Resolution 30/1: Four years on, 6/36 completed | Daily News

Resolution 30/1: Four years on, 6/36 completed

Part II: Rights, the Rule of Law & International Engagement
Figure 1: Government progress on Rights and Rule of Law
Figure 1: Government progress on Rights and Rule of Law

Last week, Verité Research began a four-part series on government progress in fulfilling commitments in UNHRC Resolution 30/1. By co-sponsoring Resolution 30/1 in 2015, Sri Lanka committed to a range of measures on human rights, accountability and reconciliation. Sri Lanka’s progress in fulfilling its commitments will be discussed on March 20, 2019, at the 40th session of the UNHRC.

Since 2016, Verité Research has annually assessed government progress in fulfilling all 36 actionable commitments in Resolution 30/1. According to Verité’s latest assessment, the government has fulfilled 6 out of 36 commitments as at March 2019.

This article focuses on commitments related to rights, the rule of law, and international engagement.

Rights and Rule of Law: 2/15 completed

The government made fifteen commitments on rights and the rule of law. These include reviewing, repealing and replacing the Prevention of Terrorism Act (PTA), criminalising enforced disappearance, and investigating attacks on journalists, human rights defenders, religious minorities and civil society. As at March 2019, two of the fifteen commitments in this category have been fulfilled (See figure 1).

Sri Lanka criminalised enforced disappearance by enacting the International Convention for the Protection of All Persons from Enforced Disappearance Act, No. 5 of 2018. This law also introduced new procedural safeguards for persons taken into custody, such as the right to legal counsel and to contact a family member. There has also been some progress in issuing certificates of absence. A certificate of absence is issued to relatives of missing persons and affirms the status of victims as ‘missing’. The measure offers an alternative to receiving a death certificate for missing and disappeared persons. By April 2018, the Registrar General had issued 616 certificates out of 827 applications.

There has been limited progress in investigations and prosecutions pertaining to violence against journalists and religious minorities. Some of these cases have been subject to interference from the security and political establishment, thus impeding their progress. For instance, the military is reported to have withheld key evidence relating to the 2010 disappearance of cartoonist Prageeth Ekneligoda.

Progress in preventing new attacks has also been limited. In February 2019, journalist Nadarajah Kugarajah was reportedly attacked by policemen in Kokuvil, Jaffna. There were fresh outbreaks of violence against Muslims, first in Ginthota, Galle in November 2017, and thereafter in the Ampara and Kandy districts in early 2018. In response to the 2018 violence, the government declared a state of emergency under the Public Security Ordinance (PSO). The PSO grants the president extraordinary powers during a state of emergency, such as calling out the Armed Forces and imposing a state curfew. Resolution 30/1 contains a commitment to review the PSO, but the government is yet to announce clear plans to do so.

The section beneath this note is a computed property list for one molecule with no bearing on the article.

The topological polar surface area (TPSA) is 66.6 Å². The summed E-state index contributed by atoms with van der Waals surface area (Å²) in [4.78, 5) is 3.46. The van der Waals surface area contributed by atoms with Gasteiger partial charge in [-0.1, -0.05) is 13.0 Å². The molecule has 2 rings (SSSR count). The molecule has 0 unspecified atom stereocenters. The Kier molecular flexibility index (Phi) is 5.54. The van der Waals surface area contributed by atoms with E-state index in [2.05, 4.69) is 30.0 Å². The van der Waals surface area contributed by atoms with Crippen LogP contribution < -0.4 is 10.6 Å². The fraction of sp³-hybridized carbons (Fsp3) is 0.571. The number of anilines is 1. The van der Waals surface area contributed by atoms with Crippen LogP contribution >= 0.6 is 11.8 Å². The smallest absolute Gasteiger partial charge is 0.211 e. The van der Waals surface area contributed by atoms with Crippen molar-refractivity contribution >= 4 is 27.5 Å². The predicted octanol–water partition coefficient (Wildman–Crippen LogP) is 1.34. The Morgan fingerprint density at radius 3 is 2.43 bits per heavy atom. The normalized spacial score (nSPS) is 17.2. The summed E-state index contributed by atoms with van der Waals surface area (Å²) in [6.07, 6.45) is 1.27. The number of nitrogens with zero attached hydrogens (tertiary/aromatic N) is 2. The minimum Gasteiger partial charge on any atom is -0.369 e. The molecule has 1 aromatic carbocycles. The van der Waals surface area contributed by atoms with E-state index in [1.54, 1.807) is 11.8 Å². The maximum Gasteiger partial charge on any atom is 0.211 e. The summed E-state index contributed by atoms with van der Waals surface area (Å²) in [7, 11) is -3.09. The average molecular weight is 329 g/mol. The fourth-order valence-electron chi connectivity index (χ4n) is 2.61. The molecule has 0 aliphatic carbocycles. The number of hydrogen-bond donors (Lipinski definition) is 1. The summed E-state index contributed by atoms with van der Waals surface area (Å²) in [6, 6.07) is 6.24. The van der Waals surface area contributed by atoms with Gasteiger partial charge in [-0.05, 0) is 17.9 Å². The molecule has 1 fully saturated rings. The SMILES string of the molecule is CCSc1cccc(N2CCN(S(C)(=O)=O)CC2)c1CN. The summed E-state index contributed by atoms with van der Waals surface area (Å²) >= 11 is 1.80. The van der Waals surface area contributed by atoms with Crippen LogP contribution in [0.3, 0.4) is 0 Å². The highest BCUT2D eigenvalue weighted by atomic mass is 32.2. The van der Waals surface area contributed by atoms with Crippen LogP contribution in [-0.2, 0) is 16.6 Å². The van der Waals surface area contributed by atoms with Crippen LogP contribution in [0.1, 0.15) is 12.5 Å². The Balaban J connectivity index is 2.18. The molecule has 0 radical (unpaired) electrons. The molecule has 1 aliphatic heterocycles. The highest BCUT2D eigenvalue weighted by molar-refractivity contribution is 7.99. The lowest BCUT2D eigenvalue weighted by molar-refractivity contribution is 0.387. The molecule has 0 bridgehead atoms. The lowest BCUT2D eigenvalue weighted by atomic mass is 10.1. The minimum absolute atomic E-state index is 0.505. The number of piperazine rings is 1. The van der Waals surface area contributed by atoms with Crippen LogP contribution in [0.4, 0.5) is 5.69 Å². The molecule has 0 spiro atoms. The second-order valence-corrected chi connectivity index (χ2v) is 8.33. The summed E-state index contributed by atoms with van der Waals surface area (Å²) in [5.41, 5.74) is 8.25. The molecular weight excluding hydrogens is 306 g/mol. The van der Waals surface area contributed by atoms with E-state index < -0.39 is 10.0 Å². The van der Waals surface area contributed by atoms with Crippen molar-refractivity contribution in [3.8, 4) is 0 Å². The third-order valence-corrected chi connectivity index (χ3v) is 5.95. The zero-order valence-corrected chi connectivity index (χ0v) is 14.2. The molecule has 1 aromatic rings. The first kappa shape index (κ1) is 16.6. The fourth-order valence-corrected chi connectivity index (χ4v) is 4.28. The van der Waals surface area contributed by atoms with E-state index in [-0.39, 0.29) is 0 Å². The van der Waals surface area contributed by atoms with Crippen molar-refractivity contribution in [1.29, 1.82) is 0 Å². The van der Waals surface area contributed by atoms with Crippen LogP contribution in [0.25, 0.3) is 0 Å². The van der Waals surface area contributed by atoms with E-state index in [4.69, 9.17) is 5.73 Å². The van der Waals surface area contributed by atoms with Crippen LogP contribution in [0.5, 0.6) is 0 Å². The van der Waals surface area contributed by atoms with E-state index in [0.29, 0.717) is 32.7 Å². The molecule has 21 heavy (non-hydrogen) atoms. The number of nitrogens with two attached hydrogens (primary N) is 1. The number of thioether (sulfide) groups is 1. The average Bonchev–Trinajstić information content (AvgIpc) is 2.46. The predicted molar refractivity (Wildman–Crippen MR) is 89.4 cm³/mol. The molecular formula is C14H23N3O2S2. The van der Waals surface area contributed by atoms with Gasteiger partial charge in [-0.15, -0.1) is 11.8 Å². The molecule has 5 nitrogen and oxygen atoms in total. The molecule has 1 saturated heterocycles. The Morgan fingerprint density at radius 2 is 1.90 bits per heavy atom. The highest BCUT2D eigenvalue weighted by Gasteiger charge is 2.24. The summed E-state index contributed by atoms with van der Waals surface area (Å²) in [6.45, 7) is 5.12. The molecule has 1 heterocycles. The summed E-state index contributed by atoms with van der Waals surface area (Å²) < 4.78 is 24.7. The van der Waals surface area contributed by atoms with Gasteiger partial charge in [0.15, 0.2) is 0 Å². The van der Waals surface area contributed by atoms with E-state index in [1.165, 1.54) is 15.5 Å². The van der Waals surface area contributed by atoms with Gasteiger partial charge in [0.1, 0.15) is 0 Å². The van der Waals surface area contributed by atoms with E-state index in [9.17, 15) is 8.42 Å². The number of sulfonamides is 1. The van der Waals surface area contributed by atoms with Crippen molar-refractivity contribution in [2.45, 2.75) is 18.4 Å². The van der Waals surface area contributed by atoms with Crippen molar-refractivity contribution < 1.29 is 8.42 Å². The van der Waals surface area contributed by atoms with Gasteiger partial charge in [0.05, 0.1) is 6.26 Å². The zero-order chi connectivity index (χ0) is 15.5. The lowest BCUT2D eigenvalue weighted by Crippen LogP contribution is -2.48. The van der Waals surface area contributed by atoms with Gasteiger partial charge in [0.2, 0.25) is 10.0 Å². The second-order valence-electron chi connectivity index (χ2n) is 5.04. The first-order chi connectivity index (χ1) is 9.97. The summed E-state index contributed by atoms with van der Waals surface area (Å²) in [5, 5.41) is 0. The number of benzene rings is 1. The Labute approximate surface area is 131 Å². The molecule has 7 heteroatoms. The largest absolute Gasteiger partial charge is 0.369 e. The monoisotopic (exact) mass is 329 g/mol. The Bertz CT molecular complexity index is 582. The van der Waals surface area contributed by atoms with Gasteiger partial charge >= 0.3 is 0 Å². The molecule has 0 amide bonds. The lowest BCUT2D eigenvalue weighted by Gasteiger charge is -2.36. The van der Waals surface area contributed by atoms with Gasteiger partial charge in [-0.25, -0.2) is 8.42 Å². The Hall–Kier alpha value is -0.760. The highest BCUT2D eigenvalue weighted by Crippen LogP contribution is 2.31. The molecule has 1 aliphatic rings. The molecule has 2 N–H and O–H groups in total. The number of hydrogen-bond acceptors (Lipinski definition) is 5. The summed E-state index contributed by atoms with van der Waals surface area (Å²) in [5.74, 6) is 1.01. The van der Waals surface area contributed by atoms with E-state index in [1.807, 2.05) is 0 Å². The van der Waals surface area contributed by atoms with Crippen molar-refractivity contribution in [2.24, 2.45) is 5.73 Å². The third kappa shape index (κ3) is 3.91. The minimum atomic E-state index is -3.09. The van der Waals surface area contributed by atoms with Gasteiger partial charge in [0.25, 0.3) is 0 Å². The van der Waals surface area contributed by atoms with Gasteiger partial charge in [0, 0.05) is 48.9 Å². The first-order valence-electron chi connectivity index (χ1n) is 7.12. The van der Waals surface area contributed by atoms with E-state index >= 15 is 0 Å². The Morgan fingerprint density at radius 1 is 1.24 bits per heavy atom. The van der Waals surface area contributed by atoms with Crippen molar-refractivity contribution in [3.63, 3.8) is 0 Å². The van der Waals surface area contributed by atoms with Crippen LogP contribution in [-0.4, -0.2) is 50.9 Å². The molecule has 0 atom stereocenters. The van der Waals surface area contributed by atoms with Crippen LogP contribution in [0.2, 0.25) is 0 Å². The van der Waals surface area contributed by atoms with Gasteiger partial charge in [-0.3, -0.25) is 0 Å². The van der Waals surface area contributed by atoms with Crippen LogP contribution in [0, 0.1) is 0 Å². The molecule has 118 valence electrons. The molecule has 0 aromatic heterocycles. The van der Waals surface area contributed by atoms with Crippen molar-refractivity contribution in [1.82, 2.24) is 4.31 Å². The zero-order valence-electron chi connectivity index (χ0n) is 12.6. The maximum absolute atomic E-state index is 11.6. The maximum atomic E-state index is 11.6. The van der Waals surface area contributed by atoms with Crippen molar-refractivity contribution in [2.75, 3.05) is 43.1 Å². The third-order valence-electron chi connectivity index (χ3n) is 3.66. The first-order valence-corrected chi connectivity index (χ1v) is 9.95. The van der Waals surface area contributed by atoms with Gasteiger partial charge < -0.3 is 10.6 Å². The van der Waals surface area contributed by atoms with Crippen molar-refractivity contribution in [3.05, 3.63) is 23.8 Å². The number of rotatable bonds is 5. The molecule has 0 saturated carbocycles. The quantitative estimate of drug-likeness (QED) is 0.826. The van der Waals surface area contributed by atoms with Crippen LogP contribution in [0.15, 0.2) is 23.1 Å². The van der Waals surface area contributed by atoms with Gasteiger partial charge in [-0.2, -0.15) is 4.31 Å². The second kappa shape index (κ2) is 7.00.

Progress in repealing the PTA remains slow. The Counter-Terrorism Bill slated to replace the PTA is currently under further deliberations in Parliament, following a Supreme Court ruling that certain clauses in the Bill was inconsistent with the Constitution.

International Engagement: 2/3 completed

The government made three commitments on international engagement: to continue engaging the Office of the United Nations High Commissioner for Human Rights (OHCHR), to cooperate with UN special procedure mandate holders, and to implement specific recommendations made in the report of the OHCHR’s investigation on Sri Lanka (See figure 2).

Sri Lanka continues to engage the OHCHR, and has extended invitations to UN special procedure mandate holders. Visits by special rapporteurs have been made in the past four years, with more scheduled for 2019. However, there has been ‘poor progress’ in implementing the recommendations of the OHCHR Report. For example, there has been no progress in enacting new modes of criminal liability, or in criminalising war crimes, crimes against humanity, and genocide. There has also been no review of convictions under the PTA, including those secured through confessions made to police officers during custody. There has also been limited progress in releasing detainees held under the PTA.

Conclusion

Over the past year, progress was achieved in fulfilling two of the commitments under the theme rights and rule of law: criminalising enforced disappearance and issuing certificates of absence. Progress in repealing and replacing the PTA, and investigations of attacks on journalists, religious minorities, and civil society has remained ‘partial’. The government continues to engage the OHCHR, but in 2018, did not make any significant improvements in implementing the recommendations of the OHCHR Report.

This article will be followed by updates on the other categories under Resolution 30/1.

To access the full implementation monitor, visit: www.veriteresearch.org/publications 


Figure 2: Government progress on international engagement 


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